It is important to emphasize that it is not so much the innovations themselves, but also the way which they have been developed that make the H160 a new generation helicopter. We have invested heavily in the system and the prototypes with the “Dynamic Helicopter Zero” on the ground, to test all the mechanical and engine assemblies, the “System Helicopter Zero” used as an integrated system test bench to check the proper functioning and good interactions between systems. It is on these that innovations have been validated before their implementation on the test prototype.
What are the innovations in the manufacturing of the H160?
The H160 is the first machine produced by Airbus Helicopters since the transformation and renaming of the company. Our industrial model is a reflection of this new corporate strategy. We have implemented the model Main Component Assembly – MCA – which is based on the assembly of subassemblies produced from different specialized sites: structure in Donauwörth, tail boom in Albacete and pale at Le Bourget-. This allows us to focus on the assembly line located in Marignane with a reduced number of elements to assemble, about 1,000 on the H160 against 4,000 previously on the AS365 Dauphin. We invested heavily in the assembly line and took over what existed in Toulouse to have an integrated supply chain with a total of seven stations, including two in additional configurations. At the same time, thanks to 3D, we have been able to develop a high-quality assembly process. In total, forty days of assembly are required before a machine can leave the factory.
Innovation is also present in maintenance. On this machine, which is expected to remain operational for 30 or 40 years, the support teams have worked with design teams to improve accessibility during maintenance of the aircraft on a daily basis and flexibility in the plan maintenance methodology through to the MSG-3 (Maintenance Steering Group-3) inspection methodology.
Could you give us an update on the militarized version of the H160?
An announcement was made in 2017 by the French government for a pre-selection of the H160 for the Joint Helicopter Program – HiL. For the time being, we are doing the first analysis and we are carrying out risk assessment studies. The idea is to work on the militarization of a civilian platform with all the strengths of this machine. The concept is interesting because it is a single fleet, harmonized between the different forces and able to perform a number of missions. This fleet will benefit from all synergies in terms of maintenance, configuration management, logistics, but also training. In addition to the intrinsic gains of the machine that are accessibility and lower operating costs than the previous generation, it will benefit from advances in digitization, particularly on 3D documentation for pilots and mechanics.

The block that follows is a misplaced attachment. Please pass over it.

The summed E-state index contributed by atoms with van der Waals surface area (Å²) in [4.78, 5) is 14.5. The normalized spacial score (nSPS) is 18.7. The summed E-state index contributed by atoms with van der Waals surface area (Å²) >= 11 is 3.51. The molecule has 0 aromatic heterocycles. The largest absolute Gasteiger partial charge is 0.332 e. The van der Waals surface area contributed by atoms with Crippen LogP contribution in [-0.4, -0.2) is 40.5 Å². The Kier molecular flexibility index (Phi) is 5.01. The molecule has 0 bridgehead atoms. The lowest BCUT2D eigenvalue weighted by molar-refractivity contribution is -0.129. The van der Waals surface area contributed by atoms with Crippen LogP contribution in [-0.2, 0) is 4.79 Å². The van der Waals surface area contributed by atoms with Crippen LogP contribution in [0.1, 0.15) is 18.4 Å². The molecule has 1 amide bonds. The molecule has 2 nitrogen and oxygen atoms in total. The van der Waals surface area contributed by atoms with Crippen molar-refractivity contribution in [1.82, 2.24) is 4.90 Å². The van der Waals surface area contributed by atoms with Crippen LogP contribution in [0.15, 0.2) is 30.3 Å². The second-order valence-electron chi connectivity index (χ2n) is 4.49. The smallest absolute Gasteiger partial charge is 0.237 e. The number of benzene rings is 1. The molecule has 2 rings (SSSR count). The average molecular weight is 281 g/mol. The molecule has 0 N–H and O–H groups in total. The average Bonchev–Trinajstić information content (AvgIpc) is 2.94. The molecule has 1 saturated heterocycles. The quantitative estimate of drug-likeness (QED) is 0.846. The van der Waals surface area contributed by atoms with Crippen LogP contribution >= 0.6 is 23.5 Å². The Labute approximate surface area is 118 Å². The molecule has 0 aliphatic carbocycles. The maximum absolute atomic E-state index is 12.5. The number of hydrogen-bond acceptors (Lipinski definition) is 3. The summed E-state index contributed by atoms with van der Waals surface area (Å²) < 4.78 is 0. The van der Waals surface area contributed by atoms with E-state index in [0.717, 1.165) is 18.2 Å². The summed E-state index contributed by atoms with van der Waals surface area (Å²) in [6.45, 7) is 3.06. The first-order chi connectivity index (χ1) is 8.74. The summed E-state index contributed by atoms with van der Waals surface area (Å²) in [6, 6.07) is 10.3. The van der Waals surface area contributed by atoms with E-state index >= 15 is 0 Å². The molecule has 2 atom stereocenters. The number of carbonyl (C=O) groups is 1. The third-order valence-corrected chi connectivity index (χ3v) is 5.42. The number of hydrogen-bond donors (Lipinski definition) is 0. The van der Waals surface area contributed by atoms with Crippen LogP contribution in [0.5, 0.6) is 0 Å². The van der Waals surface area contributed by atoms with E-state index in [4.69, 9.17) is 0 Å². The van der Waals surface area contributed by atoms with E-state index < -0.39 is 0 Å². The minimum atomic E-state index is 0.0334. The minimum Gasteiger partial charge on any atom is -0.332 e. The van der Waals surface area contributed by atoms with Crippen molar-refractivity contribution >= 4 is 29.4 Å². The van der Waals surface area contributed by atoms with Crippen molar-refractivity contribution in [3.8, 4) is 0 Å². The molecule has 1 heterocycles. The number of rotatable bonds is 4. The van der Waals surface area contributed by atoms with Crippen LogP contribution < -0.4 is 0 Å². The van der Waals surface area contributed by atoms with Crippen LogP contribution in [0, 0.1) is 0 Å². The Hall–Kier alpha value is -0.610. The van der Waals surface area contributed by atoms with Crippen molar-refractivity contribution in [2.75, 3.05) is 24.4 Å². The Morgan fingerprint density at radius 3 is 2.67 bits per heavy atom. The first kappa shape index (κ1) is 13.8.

Besides France, are other countries interested in this version?
This range of new generation aircraft is necessarily attractive for a number of countries. Nevertheless, our priority is for the moment the preparation for the certification of the civil version and later the HiL version. We do not have any specific activity on this topic yet.
What is the market potential for the H160?
The H160 is the “Swiss Army knife”, ranging from VIP transport, oil and gas missions to evacuation and search and rescue missions, and even to the police. Its ability to achieve a broad spectrum of missions should allow us to offset the ups and downs of different markets. Besides the fact that our launch client will be Babcock, we are not communicating on our order books. But I can assure you that we are in discussion with a number of operators around the world. The positioning of competitiveness which is the strength of this aircraft, seduces many operators and we can bet on the renewal of some fleets.
Finally, when do you believe you will get the certification of the aircraft and its commissioning?
We are starting the delivery to EASA of a number of documents and test results. We believe that we will have achieved the majority of our certification files at the end of the year and all of them by mid-2019. The idea is to get the EASA and FAA certification of the aircraft in the second half of 2019 and its commissioning in the wake.